"As he started to grow, his reach got longer and he was able to shorten the distance the ball had to travel," said Dave. "His velocity picked up (currently in the mid-80 miles an hour with his fastball) with good movement. He just became more efficient."
In his decision-making too.
"The week before we were supposed to go to Nebraska (for a trip), he told me he liked Illinois," said Dave.
"I wasn't really expecting it (all the attention)," said Ty. "It wasn't very hard really. I just got used to it. In the end, I just really liked the coaching staff there (at Illinois) and I really like the campus too."
More decisions are being made now. After careful consideration, he has made the choice not to play football this fall, opting for conditioning and more time with the Racine Hitters fall team.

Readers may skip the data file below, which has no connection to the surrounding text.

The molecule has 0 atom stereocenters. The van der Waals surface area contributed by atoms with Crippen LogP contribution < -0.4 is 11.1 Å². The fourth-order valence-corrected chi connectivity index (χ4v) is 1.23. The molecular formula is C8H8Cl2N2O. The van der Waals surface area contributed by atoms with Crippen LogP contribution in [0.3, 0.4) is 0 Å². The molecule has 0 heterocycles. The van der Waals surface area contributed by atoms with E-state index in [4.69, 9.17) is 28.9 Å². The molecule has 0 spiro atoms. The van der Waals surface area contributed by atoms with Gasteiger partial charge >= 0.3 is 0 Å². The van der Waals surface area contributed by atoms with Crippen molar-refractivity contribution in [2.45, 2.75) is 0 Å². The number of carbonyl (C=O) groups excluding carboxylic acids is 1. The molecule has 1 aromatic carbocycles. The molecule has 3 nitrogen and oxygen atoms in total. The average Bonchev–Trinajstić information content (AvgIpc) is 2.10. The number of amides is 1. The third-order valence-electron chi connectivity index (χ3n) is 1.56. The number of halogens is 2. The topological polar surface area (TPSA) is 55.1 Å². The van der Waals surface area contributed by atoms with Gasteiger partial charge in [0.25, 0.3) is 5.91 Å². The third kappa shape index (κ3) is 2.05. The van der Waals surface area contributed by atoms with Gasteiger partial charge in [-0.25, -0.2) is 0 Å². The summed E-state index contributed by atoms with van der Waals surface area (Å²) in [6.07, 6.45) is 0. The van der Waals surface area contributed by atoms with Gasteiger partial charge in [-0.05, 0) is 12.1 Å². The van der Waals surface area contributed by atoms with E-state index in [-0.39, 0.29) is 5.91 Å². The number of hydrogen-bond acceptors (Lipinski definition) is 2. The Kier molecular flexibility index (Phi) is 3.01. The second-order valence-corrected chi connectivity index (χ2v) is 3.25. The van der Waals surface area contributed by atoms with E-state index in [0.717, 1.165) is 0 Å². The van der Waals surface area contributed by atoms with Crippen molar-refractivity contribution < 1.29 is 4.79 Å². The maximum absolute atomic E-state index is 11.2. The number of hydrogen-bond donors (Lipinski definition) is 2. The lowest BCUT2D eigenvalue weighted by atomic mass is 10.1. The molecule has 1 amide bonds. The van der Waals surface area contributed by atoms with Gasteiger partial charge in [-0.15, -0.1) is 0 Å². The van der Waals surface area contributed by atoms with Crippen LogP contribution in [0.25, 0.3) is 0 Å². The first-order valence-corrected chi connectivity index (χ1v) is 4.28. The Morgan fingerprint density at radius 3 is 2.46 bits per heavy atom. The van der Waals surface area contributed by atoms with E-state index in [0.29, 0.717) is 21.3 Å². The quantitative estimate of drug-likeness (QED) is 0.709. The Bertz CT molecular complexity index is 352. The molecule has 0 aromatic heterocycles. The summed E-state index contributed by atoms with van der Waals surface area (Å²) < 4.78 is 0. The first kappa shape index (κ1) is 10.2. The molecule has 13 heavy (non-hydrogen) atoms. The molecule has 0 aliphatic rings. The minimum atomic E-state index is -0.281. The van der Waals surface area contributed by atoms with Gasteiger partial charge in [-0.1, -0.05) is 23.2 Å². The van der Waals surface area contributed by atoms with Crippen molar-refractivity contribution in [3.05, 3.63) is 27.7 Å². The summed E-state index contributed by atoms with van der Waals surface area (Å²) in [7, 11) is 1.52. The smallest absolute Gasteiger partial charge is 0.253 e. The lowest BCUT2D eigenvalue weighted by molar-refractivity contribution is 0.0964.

He will keep basketball on his schedule because of the conditioning aspects and because it's fun.
And in true Weber fashion, he's looking to get even better next summer.
"I'm going to work on my command, see if I can get better control of my pitches," Ty said.
And with that thought, his dad smiles.
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- Menomonee Falls' Ty Weber graduates, leaves for college, gets drafted
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- Germantown and Menomonee Falls Sports Shorts: June 9, 2016